Kelsey Grammer fits the part of arrogant Chicago mayor Tom Kane like a glove.
His intense portrayal of the corrupt politician hiding a life-threatening disease in Boss, won the actor a Golden Globe this year - his first for a dramatic role.
But for Grammer, better known to audiences as the funny-guy on long-running television sitcom Frasier, the transition from comedy to drama was not an easy one.
Grammer played psychiatrist Dr Frasier Crane for two decades in three different television shows - Cheers, Wings and Frasier. The latter ended in 2004 after an 11-series run, four Emmys for Grammer and a huge and loyal fan base (20 million in the US tuned in at the show's peak in 1999.)
Since then, on top of roles in 2006's X-Men: The Last Stand and 2008's Swing Vote, Grammer has lent his recognisable, gravelly voice to a number of animations including Toy Story 2 and The Simpsons - in which he voices the villain Sideshow Bob.
More recently, Grammer picked up work in a couple of new sitcoms - but they were cancelled after just a few episodes.
Not that Grammer was kept out of the public consciousness. The popular actor, has a sex tape, cocaine addiction and four marriages under his belt - one to a former Playboy model and Real Housewives of Beverley Hills star - which has made him tabloid-famous. And a few years ago some media outlets closely followed the trial of one of the men responsible for the brutal murder of his sister Karen in the mid-seventies.
By the time Grammer met with Boss creator Farhad Safinia to discuss potential projects, he was ready for a challenge - and perhaps a new form of escapism in the vein of drama.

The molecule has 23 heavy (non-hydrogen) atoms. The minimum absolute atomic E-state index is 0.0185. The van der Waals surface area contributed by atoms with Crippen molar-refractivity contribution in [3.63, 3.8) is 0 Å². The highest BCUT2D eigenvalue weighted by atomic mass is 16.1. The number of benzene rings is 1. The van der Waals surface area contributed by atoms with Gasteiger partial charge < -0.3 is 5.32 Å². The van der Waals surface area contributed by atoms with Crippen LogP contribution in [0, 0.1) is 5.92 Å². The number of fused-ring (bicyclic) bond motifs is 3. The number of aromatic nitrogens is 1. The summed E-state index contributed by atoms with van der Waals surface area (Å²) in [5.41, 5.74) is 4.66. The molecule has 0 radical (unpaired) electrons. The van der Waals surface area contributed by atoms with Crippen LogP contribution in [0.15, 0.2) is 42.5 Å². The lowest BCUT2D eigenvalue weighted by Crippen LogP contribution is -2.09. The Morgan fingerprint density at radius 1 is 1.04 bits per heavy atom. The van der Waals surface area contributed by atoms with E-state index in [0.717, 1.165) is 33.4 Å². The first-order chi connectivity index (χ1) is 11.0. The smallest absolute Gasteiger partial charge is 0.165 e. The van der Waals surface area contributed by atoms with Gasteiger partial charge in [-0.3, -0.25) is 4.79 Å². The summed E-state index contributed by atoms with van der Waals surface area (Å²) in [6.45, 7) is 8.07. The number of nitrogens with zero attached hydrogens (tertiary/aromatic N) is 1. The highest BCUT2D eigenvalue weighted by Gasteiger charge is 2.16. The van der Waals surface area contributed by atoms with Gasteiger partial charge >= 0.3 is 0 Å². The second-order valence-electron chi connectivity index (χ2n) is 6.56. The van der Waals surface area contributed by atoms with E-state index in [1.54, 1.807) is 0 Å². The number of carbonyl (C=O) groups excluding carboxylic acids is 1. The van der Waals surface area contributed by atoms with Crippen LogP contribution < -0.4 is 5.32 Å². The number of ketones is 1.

"Frasier hangs pretty heavily over my career," says the actor, 57. "It was just a departure and one that I thought was overdue."
Loosely based on Mike Royko's eponymous book about the late, controversial Chicago mayor Richard J Daley, Boss evolves around Tom Kane, Chicago's ruthless, destructive mayor and the emotional and political power games he plays with those around him.
Gus Van Sant (Milk, Good Will Hunting) directed the pilot episode and set the tone for a dark and moody show where wide, raw shots of the city are juxtaposed with intense close-ups of actors' eyes, hands and lips.
Billed as the show that would propel US cable network Starz to superior ratings - much the way The Sopranos did for HBO or Mad Men for AMC - the cast and network were surprised and disappointed when the numbers plummeted towards the end of the first season.
Nevertheless, Grammer's part in the series has been closely observed, with critics mostly praising his talent for drama. The Hollywood Reporter described his dramatic turn as "stunning" and "eye-opening", while the Los Angeles Times said, "Grammer is able to give Kane the oratorical grace of a modern-day King Lear."
Safinia created the role of Kane for the actor, and while neither he nor Grammer himself doubted he could play the part, they did worry audiences might.
"The only thing I thought might happen would be the audience might resist this character," Grammer says, adding that the first episode of the first season was designed to inform viewers that Grammer had changed roles.
The scene, in which Kane learns he has a debilitating brain disease and less than five years to live, is "designed for people who know me as Frasier to look at the face, get the information," Grammer says.